Romance, is it really?

Watching movies with my daughter this week I have started to realise how unhealthy some of the ‘romantic’ plots really are. Some of them are slightly uncomfortable, and some of them are downright creepy. But we have been conditioned to believe that these things are ‘romantic’ and desirable, and when you think about some of them, and the things that we are teaching a whole new generation of young girls. It’s unhealthy.

Here are some of my top examples from various stories:

Sleeping Beauty

The romance – Prince beats his way into palace and kisses Sleeping Beauty and she awakens from 100 year sleep and they fall in love.

The issue – Random bloke hears about incapacitated woman and decides to cop a feel. Can we say sexual assault?

Snow White

The romance – Prince opens glass coffin to kiss ‘dead’ princess because she is so beautiful.

The issue – Prince opens glass COFFIN to kiss DEAD princess because she is so beautiful.

Beauty and The Beast

The romance – incarcerated woman learns to see past appearances and falls in love with her ‘captor.’

The issue – young girl sold by father to stranger plus Stockholm syndrome made sexy.


The romance – downtrodden young woman has makeover, goes to ball, enchants Prince and they fall in love.

The issue – appearance is everything.

The Little Mermaid (the real story, not the bastardised Disney version)

The romance – mermaid gives up everything for the love of a human

The issue – mermaid gives up everything for the love of a human who doesn’t want her so she drowns herself. Moral of the story – you can’t live without a boyfriend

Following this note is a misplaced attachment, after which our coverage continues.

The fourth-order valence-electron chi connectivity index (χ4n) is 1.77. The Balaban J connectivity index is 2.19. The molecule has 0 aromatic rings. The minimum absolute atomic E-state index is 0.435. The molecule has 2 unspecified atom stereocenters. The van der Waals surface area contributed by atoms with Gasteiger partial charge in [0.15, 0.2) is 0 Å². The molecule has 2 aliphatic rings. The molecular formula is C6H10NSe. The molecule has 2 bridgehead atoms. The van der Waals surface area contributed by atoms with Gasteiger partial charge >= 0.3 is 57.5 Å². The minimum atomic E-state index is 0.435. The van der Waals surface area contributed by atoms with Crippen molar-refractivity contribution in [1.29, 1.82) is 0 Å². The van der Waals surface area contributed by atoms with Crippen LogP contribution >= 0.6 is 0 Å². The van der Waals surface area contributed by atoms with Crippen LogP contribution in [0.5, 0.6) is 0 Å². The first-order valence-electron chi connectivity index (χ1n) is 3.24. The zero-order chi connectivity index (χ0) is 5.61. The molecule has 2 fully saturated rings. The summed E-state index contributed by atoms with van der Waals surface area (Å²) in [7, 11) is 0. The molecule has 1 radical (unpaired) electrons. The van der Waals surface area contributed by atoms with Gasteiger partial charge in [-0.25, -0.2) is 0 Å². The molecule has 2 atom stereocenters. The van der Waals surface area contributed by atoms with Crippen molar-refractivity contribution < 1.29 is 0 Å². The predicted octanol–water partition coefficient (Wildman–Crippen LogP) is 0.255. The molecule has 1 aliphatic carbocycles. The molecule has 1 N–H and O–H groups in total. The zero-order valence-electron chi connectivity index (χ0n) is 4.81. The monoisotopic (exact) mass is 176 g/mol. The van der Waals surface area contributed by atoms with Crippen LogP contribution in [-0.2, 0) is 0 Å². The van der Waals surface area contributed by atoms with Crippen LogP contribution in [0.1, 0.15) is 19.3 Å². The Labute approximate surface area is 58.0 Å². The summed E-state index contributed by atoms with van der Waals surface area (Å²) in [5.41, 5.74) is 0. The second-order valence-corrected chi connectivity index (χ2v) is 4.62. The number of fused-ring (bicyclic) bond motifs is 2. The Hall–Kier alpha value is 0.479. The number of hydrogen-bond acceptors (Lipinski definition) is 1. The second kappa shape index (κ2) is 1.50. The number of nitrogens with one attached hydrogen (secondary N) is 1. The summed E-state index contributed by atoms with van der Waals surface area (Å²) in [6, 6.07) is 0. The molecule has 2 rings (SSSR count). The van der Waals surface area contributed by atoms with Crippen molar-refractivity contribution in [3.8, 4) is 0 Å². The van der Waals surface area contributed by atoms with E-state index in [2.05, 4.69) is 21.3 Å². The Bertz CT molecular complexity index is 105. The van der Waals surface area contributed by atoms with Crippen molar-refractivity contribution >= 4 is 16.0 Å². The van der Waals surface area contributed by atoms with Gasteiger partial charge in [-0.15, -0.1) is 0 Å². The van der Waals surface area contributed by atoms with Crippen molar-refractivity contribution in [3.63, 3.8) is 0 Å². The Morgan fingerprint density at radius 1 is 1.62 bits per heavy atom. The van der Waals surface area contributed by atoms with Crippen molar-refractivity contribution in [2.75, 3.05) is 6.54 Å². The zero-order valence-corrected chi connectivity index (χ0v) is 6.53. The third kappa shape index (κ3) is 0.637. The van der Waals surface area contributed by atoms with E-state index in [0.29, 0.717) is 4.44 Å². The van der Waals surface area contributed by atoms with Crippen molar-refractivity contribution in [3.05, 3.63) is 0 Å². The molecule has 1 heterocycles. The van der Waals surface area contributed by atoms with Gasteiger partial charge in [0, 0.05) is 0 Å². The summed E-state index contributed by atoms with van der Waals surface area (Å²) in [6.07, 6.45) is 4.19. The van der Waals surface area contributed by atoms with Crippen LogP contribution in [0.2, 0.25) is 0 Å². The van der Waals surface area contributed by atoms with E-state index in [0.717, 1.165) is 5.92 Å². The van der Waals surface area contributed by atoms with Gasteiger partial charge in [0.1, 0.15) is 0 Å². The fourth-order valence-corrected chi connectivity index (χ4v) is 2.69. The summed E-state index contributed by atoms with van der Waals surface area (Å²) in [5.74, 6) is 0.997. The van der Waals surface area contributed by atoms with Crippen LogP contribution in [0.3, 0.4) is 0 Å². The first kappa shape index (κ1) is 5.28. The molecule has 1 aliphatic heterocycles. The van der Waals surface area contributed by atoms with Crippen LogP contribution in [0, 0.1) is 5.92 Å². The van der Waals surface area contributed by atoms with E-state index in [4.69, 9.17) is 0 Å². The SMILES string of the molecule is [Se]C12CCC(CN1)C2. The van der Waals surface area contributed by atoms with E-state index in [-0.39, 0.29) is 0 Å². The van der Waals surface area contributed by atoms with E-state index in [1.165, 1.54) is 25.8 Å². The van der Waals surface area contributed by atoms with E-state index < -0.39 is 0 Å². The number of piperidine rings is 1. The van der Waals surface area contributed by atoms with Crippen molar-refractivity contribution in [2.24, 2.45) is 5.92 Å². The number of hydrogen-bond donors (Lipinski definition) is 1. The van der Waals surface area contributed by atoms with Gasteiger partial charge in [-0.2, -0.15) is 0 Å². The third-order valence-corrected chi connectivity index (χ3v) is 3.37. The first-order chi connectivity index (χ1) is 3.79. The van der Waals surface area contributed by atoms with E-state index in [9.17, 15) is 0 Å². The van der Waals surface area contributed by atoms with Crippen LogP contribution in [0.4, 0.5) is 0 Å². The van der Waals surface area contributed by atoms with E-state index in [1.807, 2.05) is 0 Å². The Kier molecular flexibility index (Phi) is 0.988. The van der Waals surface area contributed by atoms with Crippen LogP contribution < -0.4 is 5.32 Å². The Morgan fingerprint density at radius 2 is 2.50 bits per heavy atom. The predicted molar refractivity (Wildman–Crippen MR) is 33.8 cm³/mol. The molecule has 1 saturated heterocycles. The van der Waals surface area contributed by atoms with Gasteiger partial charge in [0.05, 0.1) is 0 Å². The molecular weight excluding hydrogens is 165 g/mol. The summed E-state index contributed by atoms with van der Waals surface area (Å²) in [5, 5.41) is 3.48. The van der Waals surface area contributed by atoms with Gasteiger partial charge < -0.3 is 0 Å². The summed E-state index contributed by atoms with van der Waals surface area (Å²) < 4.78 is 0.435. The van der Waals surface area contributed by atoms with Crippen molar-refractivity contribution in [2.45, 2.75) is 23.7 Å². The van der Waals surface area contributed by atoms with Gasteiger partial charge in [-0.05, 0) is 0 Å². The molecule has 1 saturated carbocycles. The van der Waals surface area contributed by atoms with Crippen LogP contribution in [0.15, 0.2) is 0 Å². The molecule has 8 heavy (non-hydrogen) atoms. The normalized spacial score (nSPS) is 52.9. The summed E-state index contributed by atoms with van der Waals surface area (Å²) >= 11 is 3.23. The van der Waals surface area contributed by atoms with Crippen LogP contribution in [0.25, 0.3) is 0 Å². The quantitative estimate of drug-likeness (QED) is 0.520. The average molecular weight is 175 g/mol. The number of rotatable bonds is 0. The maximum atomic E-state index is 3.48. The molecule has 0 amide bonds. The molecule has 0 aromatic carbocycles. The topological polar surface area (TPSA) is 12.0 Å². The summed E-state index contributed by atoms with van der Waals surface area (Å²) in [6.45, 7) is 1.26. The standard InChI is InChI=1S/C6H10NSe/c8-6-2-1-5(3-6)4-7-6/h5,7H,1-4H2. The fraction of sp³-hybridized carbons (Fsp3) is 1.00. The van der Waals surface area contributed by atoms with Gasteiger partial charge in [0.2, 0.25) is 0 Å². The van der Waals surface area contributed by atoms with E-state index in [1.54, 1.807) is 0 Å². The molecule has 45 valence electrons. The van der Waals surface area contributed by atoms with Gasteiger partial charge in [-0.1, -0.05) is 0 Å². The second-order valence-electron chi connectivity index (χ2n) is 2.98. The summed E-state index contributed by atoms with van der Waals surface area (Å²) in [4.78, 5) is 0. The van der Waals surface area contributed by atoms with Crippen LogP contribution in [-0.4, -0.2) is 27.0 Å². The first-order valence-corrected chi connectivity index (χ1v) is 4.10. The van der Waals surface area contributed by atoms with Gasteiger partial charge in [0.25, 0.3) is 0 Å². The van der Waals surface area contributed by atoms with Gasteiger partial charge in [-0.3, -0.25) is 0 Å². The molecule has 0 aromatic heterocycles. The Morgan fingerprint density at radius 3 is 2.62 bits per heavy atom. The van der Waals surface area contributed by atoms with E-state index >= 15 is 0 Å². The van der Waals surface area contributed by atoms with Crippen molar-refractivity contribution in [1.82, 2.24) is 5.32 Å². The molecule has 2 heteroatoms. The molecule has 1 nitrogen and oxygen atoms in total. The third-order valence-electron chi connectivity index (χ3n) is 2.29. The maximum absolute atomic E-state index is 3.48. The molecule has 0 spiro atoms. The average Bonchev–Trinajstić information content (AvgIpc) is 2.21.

And that’s just fairy stories. When you take into account novels, movies etc, and really look at some of the things we are told are romantic, you’ll get chills. Twilight is an example I use a lot when talking about this. Everyone coos over how ‘romantic’ it is until you point out how controlling and emotionally abusive Edward is and how he slowly strips Bella of all of her opinions and choices – she doesn’t even get a say in the clothes she takes on honeymoon with her, let alone where she lives or how it’s decorated etc. She becomes completely and wholly dependant on him. It’s not romantic, it’s a warning to young girls everywhere.

I’m actually quite scared now of what we are being led to believe is acceptable and romantic, when in reality it’s just a cover for something much darker and much more disturbing.

Bet you’ll never watch a Disney movie the same way again.

Til next time,




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3 responses to “Romance, is it really?

  1. Even after all the advances made through the feminist movements, for some inexplicable reason we still present the idea in media that a woman needs a man to be complete, and that she should do whatever it takes to get one. The scary thing to me is just how readily young girls glommed on to the idea that subservience is sexy and romantic (Twilight).

  2. pogormanphd

    So true. I’m working on addressing this in my newest book: The ‘girly thought’ 10 Day Detox Plan due 10.14. When we internalize the messages of these ‘fairy tales’ they form how we see the world… our ‘girly thoughts’. Read more at:

  3. Flo

    The bad part is that the idea of romance continues to be so skewed. Case in point–Fifty Shades of Gray. A horrible story derived from the Twilight series as a fanfic. And now another fanfic called After that just made me sick when I read it. (and it also has a movie and publishing deal) But for some reason there are still plenty of people reading these stories and not seeing how they are setting women back to the stone age way of thinking. UGH!

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